• Cool House: Timothy Price has a place out in the Hamptons.
  • Costume Porn: Bateman frequently details what he and his colleagues/friends are wearing, and their brand names. The author, Bret Easton Ellis, actually subverted this, albeit very covertly. Apparently he knew that the readers of the book would almost certainly be unable to accurately picture the outfits that Patrick describes and would assume the men just look like GQ models and the women look like celebrities doing publicity but in fact the clothes they were described as wearing would actually look "clownish" in real life.
  • Couldn't Find a Pen: Bateman uses blood of two prostitutes to write the words "I AM BACK" and draw a picture on a wall in Paul Owen's apartment.
  • Crapsack World: Almost every character, with the exception of Jean, is an absolutely odious, shallow, and self-centered individual, lacking in anything even remotely like a redeeming feature. They pretend to be conscious of tragic news stories and global crises (murders, drugs, mafia, nazis, AIDS, homelessness, Sri Lanka, et. al.) but don't really care about any issues strongly enough to do anything to fix them.
  • Cruel and Unusual Death: The 'Lunch With Bethany', 'Girl' and second 'Girls' chapter make for particularly grim reading.
  • Damned By a Fool's Praise: The music Bateman talks about is an example of this. Ellis didn't like any of the music Bateman liked; he used it because "it seemed to reflect a certain kind of mass-taste" Bateman wanted to be a part of. He later came to regret associating Huey Lewis and the News with Bateman.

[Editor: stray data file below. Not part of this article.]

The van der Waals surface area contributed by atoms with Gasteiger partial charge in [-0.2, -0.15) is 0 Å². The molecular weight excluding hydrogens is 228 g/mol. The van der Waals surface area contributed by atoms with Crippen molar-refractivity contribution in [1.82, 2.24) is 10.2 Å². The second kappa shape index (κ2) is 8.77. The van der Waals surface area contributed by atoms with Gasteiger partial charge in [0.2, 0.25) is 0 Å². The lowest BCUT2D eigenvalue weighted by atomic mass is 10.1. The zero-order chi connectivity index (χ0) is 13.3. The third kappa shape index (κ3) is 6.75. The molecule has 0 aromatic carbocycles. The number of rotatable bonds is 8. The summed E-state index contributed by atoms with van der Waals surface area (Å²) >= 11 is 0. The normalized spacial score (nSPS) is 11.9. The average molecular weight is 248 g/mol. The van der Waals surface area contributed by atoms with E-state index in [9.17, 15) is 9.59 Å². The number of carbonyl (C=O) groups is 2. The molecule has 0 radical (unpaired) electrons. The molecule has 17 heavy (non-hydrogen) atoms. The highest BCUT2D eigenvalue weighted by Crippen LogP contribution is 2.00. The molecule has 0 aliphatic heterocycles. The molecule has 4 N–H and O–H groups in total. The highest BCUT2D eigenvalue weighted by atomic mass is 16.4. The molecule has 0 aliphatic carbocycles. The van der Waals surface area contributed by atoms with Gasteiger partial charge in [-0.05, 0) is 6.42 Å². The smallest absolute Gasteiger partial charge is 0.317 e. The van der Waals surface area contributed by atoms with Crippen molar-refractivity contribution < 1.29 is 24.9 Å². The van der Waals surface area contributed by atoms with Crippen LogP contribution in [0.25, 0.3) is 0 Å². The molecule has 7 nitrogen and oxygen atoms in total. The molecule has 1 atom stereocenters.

• Damned by Faint Praise: Bateman admits that Timothy (his "best friend") is the only person he finds interesting.
  • Decoy Protagonist: It's only for a very short time, but if you'd read only the first few pages of the novel, you'd think the protagonist is Tim Price.
  • Description Porn: Patrick describes everything, including his surroundings, what everyone wears, what they eat, what products they use, the murders he commits, and his own daily routines.
  • Disposable Sex Worker: Bateman murders several prostitutes and escort girls in the book.
  • Disposable Vagrant: Bateman also targets homeless people just as often as prostitutes. A beggar named Al, in particular, is presented to readers as Patrick's first victim. Al is suggested to have survived his encounter with Patrick and reappears later in the second half.
  • Disproportionate Retribution: Several of Bateman's victims, Paul Owen in particular, are killed out of jealousy or vengeance over incredibly petty grievances.
  • Double Tap: After Patrick kills a man on the street by slashing his throat, he takes out his gun and shoots him twice in the face, just to be sure.
  • Dude, Not Funny!: An in-universe example. Patrick pretends to be offended by a racist joke one of his associates tells, though he's actually a virulent racist.
  • Dumb Blonde: Evelyn and Courtney, primarily. Also, three models (Libby, Daisy and Caron) Patrick and his associates mingle with in a nightclub. When they're asked to name any of the planets, two guess the Moon, and the third one guesses Comet. This is deconstructed with one of the models lamenting this and saddened by how Bateman sees her as nothing but a brainless squeeze, suggesting there is more to her character, but she doesn't mind because she thinks Patrick is actually a nice person.
  • Eat Dirt, Cheap: While vacationing in the Hamptons, Patrick claims to enjoy going out on evening strolls on the beach, digging up baby crabs and eating handfuls of sand.
  • Establishing Series Moment: The very first words of the novel are 'ABANDON ALL HOPE ALL YE WHO ENTER HERE', which right of the bat lets the reader know what they're in for.